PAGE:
Wednesday, May 1, 2024

Lost, injured hikers in Essex County, Washington County brush fire contained

forest ranger reports graphicTown of North Hudson
Essex County
Wilderness Rescue: On April 23 at 9 p.m., Ray Brook Dispatch received a call from Essex County 911 about a hiker in distress on the Hunters Pass trail. The 32-year-old hiker had injured her knee, and her flashlight was dying. Forest Rangers reached the subject at 11 p.m. and walked her back to the trailhead.

Town of Keene
Essex County
Wilderness Rescue: On April 25 at 2:50 p.m., Forest Rangers DuChene and Foutch responded to a call from a hiker who was lost approximately two miles from the road. Rangers reached the trail at 6:39 p.m., but there was no sign of the hiker. After checking the north and south forks of the Bouquet River, three additional Rangers joined the search. At 9:43 p.m., Rangers located the subject, warmed her, and escorted her out. Resources were clear at 12:25 a.m.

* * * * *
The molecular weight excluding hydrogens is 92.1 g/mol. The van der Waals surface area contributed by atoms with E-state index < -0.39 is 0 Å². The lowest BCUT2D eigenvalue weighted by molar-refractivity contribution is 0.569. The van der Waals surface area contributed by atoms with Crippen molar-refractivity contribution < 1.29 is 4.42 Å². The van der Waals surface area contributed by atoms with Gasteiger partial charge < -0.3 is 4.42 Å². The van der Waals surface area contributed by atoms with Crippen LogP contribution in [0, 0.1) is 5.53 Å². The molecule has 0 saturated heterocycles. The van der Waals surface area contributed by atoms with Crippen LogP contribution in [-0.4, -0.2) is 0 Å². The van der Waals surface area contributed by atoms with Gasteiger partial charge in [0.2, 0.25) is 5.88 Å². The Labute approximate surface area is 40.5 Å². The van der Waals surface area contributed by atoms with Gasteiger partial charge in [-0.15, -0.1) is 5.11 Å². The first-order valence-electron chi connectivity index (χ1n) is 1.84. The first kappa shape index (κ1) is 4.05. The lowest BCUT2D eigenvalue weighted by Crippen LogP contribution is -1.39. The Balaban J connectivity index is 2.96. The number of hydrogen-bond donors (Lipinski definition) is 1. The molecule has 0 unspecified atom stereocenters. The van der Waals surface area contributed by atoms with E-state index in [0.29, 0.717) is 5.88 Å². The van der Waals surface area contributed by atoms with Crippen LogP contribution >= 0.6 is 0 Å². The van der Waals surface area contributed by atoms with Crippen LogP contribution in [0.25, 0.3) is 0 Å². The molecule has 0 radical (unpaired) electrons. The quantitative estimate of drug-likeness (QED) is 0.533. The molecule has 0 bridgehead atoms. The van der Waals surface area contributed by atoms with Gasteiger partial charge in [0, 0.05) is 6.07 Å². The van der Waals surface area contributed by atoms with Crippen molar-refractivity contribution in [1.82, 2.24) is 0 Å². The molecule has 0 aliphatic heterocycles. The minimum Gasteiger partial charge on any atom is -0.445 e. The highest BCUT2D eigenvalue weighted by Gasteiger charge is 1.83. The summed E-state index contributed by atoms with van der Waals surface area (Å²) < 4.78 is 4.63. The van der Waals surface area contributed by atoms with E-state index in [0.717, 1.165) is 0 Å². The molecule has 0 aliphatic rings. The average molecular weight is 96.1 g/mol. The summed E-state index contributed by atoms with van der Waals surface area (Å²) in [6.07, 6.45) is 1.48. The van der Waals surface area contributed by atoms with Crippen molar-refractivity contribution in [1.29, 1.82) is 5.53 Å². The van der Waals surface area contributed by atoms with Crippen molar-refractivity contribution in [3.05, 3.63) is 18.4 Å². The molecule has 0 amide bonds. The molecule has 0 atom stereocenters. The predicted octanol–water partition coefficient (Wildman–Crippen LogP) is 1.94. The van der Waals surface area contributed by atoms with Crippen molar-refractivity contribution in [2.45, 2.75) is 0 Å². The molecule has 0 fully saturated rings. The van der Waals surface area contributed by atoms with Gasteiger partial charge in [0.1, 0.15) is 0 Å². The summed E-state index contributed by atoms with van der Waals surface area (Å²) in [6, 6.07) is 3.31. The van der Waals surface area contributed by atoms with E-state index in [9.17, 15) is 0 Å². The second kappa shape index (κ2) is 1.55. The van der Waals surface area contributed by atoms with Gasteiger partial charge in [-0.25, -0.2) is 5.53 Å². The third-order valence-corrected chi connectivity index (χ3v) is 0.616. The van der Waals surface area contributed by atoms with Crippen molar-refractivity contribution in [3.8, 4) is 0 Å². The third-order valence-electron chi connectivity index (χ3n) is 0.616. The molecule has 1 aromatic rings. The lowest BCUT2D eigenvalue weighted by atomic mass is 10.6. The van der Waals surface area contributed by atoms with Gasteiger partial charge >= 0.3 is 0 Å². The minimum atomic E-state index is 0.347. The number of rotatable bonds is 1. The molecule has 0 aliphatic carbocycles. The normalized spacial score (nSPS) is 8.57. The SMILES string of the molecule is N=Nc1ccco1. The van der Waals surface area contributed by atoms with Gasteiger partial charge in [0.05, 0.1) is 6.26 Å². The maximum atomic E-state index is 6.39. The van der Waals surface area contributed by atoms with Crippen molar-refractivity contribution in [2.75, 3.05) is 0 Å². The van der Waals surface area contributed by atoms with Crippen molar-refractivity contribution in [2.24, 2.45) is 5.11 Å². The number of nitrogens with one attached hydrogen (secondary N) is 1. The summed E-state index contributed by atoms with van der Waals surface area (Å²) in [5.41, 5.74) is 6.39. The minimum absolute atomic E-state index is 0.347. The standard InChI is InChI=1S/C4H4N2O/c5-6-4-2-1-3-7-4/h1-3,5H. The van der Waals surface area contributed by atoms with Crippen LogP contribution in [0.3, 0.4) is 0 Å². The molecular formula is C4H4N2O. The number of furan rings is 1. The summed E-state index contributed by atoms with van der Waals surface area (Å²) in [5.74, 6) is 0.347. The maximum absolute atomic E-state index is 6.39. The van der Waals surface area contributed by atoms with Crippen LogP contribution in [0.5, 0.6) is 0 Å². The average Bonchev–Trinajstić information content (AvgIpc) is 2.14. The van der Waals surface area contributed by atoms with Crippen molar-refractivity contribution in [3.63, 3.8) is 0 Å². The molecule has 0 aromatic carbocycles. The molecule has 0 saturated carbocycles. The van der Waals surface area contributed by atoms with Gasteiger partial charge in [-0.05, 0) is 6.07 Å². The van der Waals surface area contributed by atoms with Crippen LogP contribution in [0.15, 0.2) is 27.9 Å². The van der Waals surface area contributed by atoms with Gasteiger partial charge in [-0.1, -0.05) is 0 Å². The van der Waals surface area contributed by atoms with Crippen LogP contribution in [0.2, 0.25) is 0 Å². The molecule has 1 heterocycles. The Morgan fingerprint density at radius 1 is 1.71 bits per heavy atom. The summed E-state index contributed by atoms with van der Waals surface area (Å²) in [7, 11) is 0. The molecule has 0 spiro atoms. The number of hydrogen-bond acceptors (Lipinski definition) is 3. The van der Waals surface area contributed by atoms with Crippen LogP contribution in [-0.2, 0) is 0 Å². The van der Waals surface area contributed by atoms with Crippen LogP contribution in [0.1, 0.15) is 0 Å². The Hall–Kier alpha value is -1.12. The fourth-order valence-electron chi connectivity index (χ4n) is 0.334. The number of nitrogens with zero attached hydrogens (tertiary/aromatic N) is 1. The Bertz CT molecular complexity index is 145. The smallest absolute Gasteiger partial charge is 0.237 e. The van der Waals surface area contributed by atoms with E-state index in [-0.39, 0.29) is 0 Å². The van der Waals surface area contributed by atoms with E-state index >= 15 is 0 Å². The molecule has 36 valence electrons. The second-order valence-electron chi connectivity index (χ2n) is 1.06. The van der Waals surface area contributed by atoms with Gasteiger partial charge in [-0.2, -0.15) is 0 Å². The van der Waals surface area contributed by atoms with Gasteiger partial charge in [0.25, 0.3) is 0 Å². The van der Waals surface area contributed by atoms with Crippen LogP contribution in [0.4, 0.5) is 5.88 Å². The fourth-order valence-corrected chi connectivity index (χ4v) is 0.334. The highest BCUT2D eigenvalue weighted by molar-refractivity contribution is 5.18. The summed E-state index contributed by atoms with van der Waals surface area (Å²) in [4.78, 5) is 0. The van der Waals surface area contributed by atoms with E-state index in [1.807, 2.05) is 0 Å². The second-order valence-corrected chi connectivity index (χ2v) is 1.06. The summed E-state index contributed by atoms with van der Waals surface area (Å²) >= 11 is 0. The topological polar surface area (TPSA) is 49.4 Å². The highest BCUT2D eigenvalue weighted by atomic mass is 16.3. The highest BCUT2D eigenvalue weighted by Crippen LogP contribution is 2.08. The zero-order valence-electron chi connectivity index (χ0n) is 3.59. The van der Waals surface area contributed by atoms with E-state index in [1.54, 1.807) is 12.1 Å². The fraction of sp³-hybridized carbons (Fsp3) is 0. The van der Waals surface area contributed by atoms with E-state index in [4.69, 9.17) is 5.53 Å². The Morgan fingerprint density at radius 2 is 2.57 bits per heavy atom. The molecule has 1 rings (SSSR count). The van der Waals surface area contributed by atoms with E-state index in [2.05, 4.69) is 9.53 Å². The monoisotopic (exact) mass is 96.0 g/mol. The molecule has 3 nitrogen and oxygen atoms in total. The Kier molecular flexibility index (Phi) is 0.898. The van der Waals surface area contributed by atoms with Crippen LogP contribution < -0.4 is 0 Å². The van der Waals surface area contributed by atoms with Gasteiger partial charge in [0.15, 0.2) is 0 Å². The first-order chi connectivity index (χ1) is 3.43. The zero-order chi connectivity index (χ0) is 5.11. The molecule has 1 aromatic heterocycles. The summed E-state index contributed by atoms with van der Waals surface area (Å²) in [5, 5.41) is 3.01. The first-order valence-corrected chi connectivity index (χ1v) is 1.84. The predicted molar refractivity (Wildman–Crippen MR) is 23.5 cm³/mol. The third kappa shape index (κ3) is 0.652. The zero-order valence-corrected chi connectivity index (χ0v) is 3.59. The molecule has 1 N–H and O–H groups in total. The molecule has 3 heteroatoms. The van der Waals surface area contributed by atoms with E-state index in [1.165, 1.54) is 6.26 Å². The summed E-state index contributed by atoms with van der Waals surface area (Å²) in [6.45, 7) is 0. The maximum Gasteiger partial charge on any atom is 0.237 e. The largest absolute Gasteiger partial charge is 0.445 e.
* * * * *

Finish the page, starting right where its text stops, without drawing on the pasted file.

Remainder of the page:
Town of Hebron
Washington County
Wildland Fire: On April 28 at 4:27 p.m., Forest Ranger Clute responded to assist local fire departments with a brush fire on Higgins Road. The fire was caused by a campfire that got out of control and grew to 3.7 acres before being contained.

Be sure to properly prepare and plan before entering the backcountry. Visit DEC’s Hike Smart NYAdirondack Backcountry Information, and Catskill Backcountry Information webpages for more information.

If a person needs a Forest Ranger, whether it’s for a search and rescue, to report a wildfire, or to report illegal activity on state lands and easements, they should call 833-NYS-RANGERS. If a person needs urgent assistance, they can call 911. To contact a Forest Ranger for information about a specific location, the DEC website has phone numbers for every Ranger listed by region.

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Information attributed to NYSDEC is taken from press releases and news announcements from New York State's Department of Environmental Conservation.

One Response

  1. Boreas says:

    The Spring burning ban can be inconvenient, but coupled with brisk S winds, a grass fire can virtually explode to an acre before you can say your ABCs. Be careful with ANY fire – even a cigarette.

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